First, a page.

Mount Stewart jewellery raid: 'Burglar ransacked Lady Rose Lauritzen's master bedroom' during public open day
An alleged burglar stole £40,000 worth of jewellery during a public open day at one of Northern Ireland's top stately homes, the High Court heard today.
Prosecutors claimed a visitor ransacked the master bedroom at Mount Stewart House after tricking his way into private areas occupied by Lady Rose Lauritzen.
Carlo Holmes is accused of carrying out the raid within weeks of the National Trust-owned residence reopening following a multi-million pound refurbishment.
The 59-year-old, of Cupar Street in Belfast, was later arrested as he was about to board a flight to Amsterdam.
Holmes is charged with burgling the Co Down site overlooking Strangford Lough on May 17.
He was refused bail due to the risk of re-offending.
Members of the public were said to been free to roam around parts of the house on the day of the break-in, with barriers placed at doors into quarters inhabited by Lady Rose and her husband.
Prosecution counsel Philip Henry claimed CCTV footage showed Holmes gaining access to the out-of-bounds corridors.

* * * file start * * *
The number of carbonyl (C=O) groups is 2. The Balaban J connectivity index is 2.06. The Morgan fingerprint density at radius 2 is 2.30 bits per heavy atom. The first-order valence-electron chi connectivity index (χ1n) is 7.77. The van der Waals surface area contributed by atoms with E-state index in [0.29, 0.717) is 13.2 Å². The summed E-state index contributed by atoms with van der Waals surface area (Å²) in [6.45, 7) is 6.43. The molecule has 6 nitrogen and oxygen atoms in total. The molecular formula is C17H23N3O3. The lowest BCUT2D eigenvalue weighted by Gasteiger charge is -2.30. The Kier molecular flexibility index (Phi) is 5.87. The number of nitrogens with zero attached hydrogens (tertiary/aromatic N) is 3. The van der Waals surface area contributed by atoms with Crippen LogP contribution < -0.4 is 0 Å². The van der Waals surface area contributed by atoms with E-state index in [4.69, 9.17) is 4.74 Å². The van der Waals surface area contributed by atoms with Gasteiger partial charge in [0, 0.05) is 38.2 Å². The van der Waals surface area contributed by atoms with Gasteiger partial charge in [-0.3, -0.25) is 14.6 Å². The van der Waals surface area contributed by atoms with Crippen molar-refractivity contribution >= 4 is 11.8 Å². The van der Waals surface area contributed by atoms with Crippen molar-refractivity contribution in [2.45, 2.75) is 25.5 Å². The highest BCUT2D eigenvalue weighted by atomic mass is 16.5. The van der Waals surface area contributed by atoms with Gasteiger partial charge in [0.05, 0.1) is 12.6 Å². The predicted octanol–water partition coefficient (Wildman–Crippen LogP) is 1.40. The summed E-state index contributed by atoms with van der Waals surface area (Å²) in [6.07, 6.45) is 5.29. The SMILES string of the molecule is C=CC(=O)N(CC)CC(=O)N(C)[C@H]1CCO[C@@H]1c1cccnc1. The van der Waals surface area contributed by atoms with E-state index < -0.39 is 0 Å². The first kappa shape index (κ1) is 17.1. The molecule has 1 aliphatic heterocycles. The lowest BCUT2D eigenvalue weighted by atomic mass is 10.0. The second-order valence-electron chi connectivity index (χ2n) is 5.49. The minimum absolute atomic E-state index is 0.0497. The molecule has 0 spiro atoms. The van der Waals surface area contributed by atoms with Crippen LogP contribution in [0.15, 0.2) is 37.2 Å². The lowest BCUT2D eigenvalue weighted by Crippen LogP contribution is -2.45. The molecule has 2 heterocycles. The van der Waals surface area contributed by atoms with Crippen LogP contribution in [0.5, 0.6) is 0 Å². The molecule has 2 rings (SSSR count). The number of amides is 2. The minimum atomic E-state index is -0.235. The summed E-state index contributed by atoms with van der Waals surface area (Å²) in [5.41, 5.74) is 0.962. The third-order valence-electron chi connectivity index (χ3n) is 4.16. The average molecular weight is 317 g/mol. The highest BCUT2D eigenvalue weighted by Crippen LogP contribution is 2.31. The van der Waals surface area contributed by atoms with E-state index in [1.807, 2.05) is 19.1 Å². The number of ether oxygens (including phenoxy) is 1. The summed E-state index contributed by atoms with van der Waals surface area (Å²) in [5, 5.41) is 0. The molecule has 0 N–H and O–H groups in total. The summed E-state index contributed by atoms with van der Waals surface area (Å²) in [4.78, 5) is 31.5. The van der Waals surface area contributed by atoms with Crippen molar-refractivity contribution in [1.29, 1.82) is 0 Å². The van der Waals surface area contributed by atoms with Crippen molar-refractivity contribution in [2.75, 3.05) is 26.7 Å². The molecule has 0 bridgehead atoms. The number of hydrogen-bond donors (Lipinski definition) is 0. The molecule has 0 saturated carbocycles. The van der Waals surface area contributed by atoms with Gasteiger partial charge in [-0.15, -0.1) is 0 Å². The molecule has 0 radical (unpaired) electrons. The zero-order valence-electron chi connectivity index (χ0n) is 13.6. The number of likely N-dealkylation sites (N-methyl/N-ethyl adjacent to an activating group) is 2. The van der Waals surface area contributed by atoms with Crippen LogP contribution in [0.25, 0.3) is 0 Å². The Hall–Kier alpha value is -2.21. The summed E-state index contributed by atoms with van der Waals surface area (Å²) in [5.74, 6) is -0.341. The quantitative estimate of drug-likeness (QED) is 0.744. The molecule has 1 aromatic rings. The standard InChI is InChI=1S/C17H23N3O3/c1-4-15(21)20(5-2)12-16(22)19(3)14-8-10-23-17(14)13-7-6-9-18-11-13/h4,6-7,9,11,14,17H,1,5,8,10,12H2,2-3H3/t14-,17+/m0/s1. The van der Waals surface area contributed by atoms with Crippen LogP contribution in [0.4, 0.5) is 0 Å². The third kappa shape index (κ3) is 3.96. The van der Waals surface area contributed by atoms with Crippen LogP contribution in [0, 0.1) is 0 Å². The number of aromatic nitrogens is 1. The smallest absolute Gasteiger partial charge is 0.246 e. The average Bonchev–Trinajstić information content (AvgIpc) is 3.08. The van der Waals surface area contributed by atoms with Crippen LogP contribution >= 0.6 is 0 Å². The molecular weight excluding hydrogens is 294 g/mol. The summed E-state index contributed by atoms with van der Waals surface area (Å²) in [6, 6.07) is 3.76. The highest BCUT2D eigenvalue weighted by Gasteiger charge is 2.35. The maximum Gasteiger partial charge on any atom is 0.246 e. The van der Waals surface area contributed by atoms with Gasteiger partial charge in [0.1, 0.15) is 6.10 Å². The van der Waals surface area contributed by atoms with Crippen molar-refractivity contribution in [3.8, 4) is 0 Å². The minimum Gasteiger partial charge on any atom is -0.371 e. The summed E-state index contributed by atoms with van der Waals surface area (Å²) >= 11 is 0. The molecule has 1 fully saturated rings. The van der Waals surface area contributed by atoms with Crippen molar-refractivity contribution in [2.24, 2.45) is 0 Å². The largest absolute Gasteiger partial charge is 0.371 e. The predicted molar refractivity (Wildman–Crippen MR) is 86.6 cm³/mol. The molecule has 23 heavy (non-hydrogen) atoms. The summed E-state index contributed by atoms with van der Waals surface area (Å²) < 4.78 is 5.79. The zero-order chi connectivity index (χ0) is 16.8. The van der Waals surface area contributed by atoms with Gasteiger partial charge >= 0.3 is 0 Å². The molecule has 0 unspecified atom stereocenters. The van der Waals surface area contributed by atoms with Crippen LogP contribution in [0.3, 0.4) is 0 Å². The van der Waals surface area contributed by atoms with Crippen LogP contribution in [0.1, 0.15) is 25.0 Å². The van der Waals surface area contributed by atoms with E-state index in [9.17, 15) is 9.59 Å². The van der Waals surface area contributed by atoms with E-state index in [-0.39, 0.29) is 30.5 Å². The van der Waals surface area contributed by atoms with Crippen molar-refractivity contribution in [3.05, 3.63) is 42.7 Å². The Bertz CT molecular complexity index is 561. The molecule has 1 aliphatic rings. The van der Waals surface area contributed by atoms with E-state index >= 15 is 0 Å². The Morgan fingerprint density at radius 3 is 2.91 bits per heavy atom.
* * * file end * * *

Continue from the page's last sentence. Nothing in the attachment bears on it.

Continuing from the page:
"He armed himself with a National Trust hat or baseball cap to give himself the appearance of somebody who worked there," the barrister said.
It was alleged that the intruder used a hidden key to open the master bedroom and go through the drawers of a dresser.
Diamond and gold rings, earrings, necklaces and broaches all encrusted with precious stones were all stolen.
The jewellery, valued at £40,000, has not been recovered, the court heard.
Although Holmes was said to have been identified on the CCTV recordings, Mr Justice Treacy heard the footage does not cover the bedroom door area.
Two days later police went to an address in Belfast linked to the accused and seized £3,700 in cash.
Holmes was not present, but the money is now subject to a separate proceeds of crime court application.
He was eventually arrested on May 31 in the departure lounge at Belfast International Airport. Police found £1,750 in cash on him, according to the prosecution.
During questioning Holmes was said to have admitted going into private areas, but could not account for why he was wearing a National Trust hat.
Barry Gibson, defending, argued that no-entry signs had not been clearly displayed in parts of Mount Stewart House.
"There's no evidence at all that he's seen leaving the corridor and going into the bedroom where the jewellery was allegedly stolen," the barrister said.
With no forensics linking Holmes to the theft, he added: "He says he toured the gardens of the property and spoke to staff at reception before he left. There's no evidence of him rushing out."
Explaining his client's planned trip to Amsterdam, Mr Gibson said it was a return-trip to visit two sisters living in Holland.
But refusing bail, Mr Justice Treacy held that a prima facie case has been established against Holmes.
He said: "I'm quite satisfied if this applicant was released on bail he would pose a grave risk of committing further offences."